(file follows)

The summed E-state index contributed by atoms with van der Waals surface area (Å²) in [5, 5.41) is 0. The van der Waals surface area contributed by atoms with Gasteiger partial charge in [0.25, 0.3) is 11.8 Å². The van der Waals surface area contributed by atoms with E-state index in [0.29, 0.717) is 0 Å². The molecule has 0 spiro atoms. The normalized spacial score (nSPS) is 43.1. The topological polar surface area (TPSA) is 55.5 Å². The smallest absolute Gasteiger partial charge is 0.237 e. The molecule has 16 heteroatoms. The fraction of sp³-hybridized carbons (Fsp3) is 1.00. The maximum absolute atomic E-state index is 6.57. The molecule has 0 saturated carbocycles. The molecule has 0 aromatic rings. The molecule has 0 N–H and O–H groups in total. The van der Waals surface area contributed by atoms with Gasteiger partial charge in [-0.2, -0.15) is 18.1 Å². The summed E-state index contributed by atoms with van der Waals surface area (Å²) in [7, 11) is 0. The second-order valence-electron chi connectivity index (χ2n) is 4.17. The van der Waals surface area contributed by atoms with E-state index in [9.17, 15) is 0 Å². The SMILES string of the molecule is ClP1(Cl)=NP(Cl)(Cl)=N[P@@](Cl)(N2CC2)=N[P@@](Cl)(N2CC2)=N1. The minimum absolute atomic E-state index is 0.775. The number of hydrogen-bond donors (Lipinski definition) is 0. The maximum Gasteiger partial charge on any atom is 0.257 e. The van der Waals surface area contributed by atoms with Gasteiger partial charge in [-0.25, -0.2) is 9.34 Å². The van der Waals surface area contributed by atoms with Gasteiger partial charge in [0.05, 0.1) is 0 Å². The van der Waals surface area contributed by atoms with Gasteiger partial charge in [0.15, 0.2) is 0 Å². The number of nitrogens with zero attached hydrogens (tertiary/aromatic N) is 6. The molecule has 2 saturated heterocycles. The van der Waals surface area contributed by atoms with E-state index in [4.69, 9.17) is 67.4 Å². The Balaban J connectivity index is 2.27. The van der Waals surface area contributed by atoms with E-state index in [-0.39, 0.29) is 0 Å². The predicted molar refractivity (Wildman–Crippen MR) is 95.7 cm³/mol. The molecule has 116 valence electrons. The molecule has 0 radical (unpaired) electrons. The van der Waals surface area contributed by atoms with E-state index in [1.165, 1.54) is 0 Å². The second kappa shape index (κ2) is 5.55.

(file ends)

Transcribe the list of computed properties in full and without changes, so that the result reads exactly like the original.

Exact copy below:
The summed E-state index contributed by atoms with van der Waals surface area (Å²) in [5, 5.41) is 0. The van der Waals surface area contributed by atoms with Gasteiger partial charge in [0.25, 0.3) is 11.8 Å². The van der Waals surface area contributed by atoms with E-state index in [0.29, 0.717) is 0 Å². The molecule has 0 spiro atoms. The normalized spacial score (nSPS) is 43.1. The topological polar surface area (TPSA) is 55.5 Å². The smallest absolute Gasteiger partial charge is 0.237 e. The molecule has 16 heteroatoms. The fraction of sp³-hybridized carbons (Fsp3) is 1.00. The maximum absolute atomic E-state index is 6.57. The molecule has 0 saturated carbocycles. The molecule has 0 aromatic rings. The molecule has 0 N–H and O–H groups in total. The van der Waals surface area contributed by atoms with Gasteiger partial charge in [-0.2, -0.15) is 18.1 Å². The summed E-state index contributed by atoms with van der Waals surface area (Å²) in [7, 11) is 0. The second-order valence-electron chi connectivity index (χ2n) is 4.17. The van der Waals surface area contributed by atoms with E-state index in [9.17, 15) is 0 Å². The SMILES string of the molecule is ClP1(Cl)=NP(Cl)(Cl)=N[P@@](Cl)(N2CC2)=N[P@@](Cl)(N2CC2)=N1. The minimum absolute atomic E-state index is 0.775. The number of hydrogen-bond donors (Lipinski definition) is 0. The maximum Gasteiger partial charge on any atom is 0.257 e. The van der Waals surface area contributed by atoms with Gasteiger partial charge in [-0.25, -0.2) is 9.34 Å². The van der Waals surface area contributed by atoms with Gasteiger partial charge in [0.05, 0.1) is 0 Å². The van der Waals surface area contributed by atoms with Gasteiger partial charge in [0.15, 0.2) is 0 Å². The number of nitrogens with zero attached hydrogens (tertiary/aromatic N) is 6. The molecule has 2 saturated heterocycles. The van der Waals surface area contributed by atoms with E-state index in [4.69, 9.17) is 67.4 Å². The Balaban J connectivity index is 2.27. The van der Waals surface area contributed by atoms with E-state index in [-0.39, 0.29) is 0 Å². The predicted molar refractivity (Wildman–Crippen MR) is 95.7 cm³/mol. The molecule has 116 valence electrons. The molecule has 0 radical (unpaired) electrons. The van der Waals surface area contributed by atoms with E-state index in [1.165, 1.54) is 0 Å². The second kappa shape index (κ2) is 5.55.